Archbishop Comensoli assures that he won't betray the sacrament, urges government to focus on measures that will actually help children.
Archbishop Peter Comensoli emphasized that the expansion of mandatory reporting was something that the Church in Victoria requested already several years ago, saying the responsibility to protect children is a “Gospel imperative.”
However, the legislation cannot impinge on the Seal of Confession, he stressed.
“Confession doesn’t place people above the law,” he said. “Priests should be mandatory reporters, but in a similar way to protections to the lawyer-client relationship and protection for journalists’ sources.”
Archbishop Comensoli added that “for Catholics, Confession is a religious encounter of a deeply personal nature. It deserves confidentiality.”
As well, he noted that Confession most often happens anonymously. Priests rarely know the identity of who is confessing.
The archbishop in fact assured Radio Melbourne earlier this week that he’ll be keeping the Seal of Confession.
He lamented that other recommendations that came from the 2017 Royal Commission investigation were much more effective than their recommendation to abolish the Seal. For example, the investigation also recommended training to recognize and prevent abuse, and other elements that the archbishop said would give much more effective results in actually protecting children.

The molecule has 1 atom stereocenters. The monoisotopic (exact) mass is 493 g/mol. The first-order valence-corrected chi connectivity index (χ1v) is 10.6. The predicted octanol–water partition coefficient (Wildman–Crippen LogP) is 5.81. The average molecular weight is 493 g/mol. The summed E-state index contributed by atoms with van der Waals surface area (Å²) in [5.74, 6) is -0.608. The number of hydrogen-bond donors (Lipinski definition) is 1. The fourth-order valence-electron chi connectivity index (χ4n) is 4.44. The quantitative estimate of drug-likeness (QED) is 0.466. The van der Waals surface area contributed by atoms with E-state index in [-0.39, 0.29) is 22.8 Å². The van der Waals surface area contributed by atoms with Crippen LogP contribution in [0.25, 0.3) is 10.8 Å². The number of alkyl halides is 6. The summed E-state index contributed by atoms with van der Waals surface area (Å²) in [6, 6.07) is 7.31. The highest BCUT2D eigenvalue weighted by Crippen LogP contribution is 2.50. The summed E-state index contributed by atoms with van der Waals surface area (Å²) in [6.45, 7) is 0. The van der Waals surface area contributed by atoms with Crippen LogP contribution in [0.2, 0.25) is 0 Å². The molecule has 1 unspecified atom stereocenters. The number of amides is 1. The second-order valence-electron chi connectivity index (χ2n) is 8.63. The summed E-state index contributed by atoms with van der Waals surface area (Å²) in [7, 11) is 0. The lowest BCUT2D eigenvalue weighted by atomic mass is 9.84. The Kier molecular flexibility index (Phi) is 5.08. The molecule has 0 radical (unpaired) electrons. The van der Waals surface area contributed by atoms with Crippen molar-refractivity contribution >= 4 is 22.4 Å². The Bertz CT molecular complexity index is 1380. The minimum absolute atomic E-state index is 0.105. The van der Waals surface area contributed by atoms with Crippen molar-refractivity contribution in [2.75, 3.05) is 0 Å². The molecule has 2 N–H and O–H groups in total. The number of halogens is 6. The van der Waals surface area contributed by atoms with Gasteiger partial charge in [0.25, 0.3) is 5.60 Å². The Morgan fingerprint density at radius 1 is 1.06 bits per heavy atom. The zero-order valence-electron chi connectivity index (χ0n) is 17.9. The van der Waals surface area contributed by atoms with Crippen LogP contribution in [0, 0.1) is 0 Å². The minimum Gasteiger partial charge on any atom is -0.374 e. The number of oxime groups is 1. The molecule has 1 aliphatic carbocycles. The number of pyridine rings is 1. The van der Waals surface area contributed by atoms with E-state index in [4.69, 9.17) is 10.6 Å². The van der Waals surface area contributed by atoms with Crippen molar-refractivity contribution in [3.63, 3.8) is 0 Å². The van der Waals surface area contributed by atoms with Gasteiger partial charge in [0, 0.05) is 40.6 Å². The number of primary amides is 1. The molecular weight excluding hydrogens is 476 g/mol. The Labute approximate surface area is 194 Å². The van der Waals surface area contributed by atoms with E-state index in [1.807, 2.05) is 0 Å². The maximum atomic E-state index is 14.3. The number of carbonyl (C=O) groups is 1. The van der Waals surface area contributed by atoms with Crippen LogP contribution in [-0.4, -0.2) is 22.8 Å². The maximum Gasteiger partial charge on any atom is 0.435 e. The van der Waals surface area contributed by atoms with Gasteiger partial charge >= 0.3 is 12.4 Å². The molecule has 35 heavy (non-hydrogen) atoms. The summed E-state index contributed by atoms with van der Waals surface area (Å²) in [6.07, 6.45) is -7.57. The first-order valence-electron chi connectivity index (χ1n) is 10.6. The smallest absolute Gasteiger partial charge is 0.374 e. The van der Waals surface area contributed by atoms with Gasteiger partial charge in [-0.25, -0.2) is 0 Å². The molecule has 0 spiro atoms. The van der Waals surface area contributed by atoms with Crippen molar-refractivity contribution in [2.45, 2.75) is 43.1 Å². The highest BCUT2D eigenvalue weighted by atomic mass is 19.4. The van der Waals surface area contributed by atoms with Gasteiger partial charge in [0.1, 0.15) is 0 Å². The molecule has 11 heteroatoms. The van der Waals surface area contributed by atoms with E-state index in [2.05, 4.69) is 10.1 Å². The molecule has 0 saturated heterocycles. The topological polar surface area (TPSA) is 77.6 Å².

But, the archbishop remarked, the crusade to attempt to abolish the Seal, has become “nearly the all.”
“I urge the Government to focus on stronger protection for children,” he said, “not on infringing on religious liberty.”
The Melbourne media office noted that the archbishop has operated under mandatory reporting regulation in other states, and with this experience, maintains his commitment to both things, the mandatory reporting, and the sacramental seal.
“The two areas are not mutually exclusive,” he said.
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